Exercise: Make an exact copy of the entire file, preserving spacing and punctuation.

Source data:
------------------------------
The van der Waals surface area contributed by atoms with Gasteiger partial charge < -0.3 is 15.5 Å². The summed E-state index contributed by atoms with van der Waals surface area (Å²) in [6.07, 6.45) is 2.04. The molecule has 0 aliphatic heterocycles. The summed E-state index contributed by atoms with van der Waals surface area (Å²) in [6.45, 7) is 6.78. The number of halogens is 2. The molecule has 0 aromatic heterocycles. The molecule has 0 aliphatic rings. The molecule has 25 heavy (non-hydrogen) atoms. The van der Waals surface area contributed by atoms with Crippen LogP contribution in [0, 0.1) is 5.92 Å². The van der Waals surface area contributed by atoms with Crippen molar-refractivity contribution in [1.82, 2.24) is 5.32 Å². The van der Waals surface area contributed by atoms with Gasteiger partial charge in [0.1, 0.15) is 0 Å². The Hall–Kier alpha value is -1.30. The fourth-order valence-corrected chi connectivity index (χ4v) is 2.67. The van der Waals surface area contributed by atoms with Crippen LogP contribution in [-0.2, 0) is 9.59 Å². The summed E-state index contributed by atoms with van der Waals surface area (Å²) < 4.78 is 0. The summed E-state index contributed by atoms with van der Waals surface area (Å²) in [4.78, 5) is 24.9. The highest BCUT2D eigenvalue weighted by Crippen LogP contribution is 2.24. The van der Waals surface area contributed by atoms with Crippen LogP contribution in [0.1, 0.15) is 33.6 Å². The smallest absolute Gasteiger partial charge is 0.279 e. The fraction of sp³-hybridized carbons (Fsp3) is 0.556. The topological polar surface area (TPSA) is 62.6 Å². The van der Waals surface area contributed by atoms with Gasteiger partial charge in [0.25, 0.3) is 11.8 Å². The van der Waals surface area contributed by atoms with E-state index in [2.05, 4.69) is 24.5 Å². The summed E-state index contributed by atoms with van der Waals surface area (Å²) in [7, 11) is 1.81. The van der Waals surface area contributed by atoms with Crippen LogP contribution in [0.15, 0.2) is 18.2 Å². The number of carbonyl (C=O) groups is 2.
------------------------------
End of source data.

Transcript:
The van der Waals surface area contributed by atoms with Gasteiger partial charge < -0.3 is 15.5 Å². The summed E-state index contributed by atoms with van der Waals surface area (Å²) in [6.07, 6.45) is 2.04. The molecule has 0 aliphatic heterocycles. The summed E-state index contributed by atoms with van der Waals surface area (Å²) in [6.45, 7) is 6.78. The number of halogens is 2. The molecule has 0 aromatic heterocycles. The molecule has 0 aliphatic rings. The molecule has 25 heavy (non-hydrogen) atoms. The van der Waals surface area contributed by atoms with Crippen LogP contribution in [0, 0.1) is 5.92 Å². The van der Waals surface area contributed by atoms with Crippen molar-refractivity contribution in [1.82, 2.24) is 5.32 Å². The van der Waals surface area contributed by atoms with Gasteiger partial charge in [0.1, 0.15) is 0 Å². The Hall–Kier alpha value is -1.30. The fourth-order valence-corrected chi connectivity index (χ4v) is 2.67. The van der Waals surface area contributed by atoms with Crippen LogP contribution in [-0.2, 0) is 9.59 Å². The summed E-state index contributed by atoms with van der Waals surface area (Å²) < 4.78 is 0. The summed E-state index contributed by atoms with van der Waals surface area (Å²) in [4.78, 5) is 24.9. The highest BCUT2D eigenvalue weighted by Crippen LogP contribution is 2.24. The van der Waals surface area contributed by atoms with Crippen LogP contribution in [0.1, 0.15) is 33.6 Å². The smallest absolute Gasteiger partial charge is 0.279 e. The fraction of sp³-hybridized carbons (Fsp3) is 0.556. The topological polar surface area (TPSA) is 62.6 Å². The van der Waals surface area contributed by atoms with Gasteiger partial charge in [0.25, 0.3) is 11.8 Å². The van der Waals surface area contributed by atoms with E-state index in [2.05, 4.69) is 24.5 Å². The summed E-state index contributed by atoms with van der Waals surface area (Å²) in [7, 11) is 1.81. The van der Waals surface area contributed by atoms with Crippen LogP contribution in [0.15, 0.2) is 18.2 Å². The number of carbonyl (C=O) groups is 2.